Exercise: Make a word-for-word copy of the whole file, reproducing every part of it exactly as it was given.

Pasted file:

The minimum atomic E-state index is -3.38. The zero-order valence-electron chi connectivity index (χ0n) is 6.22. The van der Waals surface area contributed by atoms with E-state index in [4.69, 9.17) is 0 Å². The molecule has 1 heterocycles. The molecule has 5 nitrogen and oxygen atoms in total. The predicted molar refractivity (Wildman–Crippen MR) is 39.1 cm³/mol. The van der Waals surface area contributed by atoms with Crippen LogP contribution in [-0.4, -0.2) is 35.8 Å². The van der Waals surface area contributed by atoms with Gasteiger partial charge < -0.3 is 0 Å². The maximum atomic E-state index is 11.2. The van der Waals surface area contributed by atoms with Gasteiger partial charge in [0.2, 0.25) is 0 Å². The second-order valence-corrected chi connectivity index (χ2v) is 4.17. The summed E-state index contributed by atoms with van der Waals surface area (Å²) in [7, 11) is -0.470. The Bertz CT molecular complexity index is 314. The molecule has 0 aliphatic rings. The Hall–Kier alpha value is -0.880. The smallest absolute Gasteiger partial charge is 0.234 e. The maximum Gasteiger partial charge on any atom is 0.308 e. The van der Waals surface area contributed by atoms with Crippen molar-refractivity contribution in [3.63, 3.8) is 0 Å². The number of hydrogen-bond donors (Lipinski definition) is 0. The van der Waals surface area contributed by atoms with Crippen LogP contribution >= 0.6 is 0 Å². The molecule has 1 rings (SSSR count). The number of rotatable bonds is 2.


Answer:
The minimum atomic E-state index is -3.38. The zero-order valence-electron chi connectivity index (χ0n) is 6.22. The van der Waals surface area contributed by atoms with E-state index in [4.69, 9.17) is 0 Å². The molecule has 1 heterocycles. The molecule has 5 nitrogen and oxygen atoms in total. The predicted molar refractivity (Wildman–Crippen MR) is 39.1 cm³/mol. The van der Waals surface area contributed by atoms with Crippen LogP contribution in [-0.4, -0.2) is 35.8 Å². The van der Waals surface area contributed by atoms with Gasteiger partial charge < -0.3 is 0 Å². The maximum atomic E-state index is 11.2. The van der Waals surface area contributed by atoms with Gasteiger partial charge in [0.2, 0.25) is 0 Å². The second-order valence-corrected chi connectivity index (χ2v) is 4.17. The summed E-state index contributed by atoms with van der Waals surface area (Å²) in [7, 11) is -0.470. The Bertz CT molecular complexity index is 314. The molecule has 0 aliphatic rings. The Hall–Kier alpha value is -0.880. The smallest absolute Gasteiger partial charge is 0.234 e. The maximum Gasteiger partial charge on any atom is 0.308 e. The van der Waals surface area contributed by atoms with Crippen molar-refractivity contribution in [3.63, 3.8) is 0 Å². The number of hydrogen-bond donors (Lipinski definition) is 0. The van der Waals surface area contributed by atoms with Crippen LogP contribution >= 0.6 is 0 Å². The molecule has 1 rings (SSSR count). The number of rotatable bonds is 2.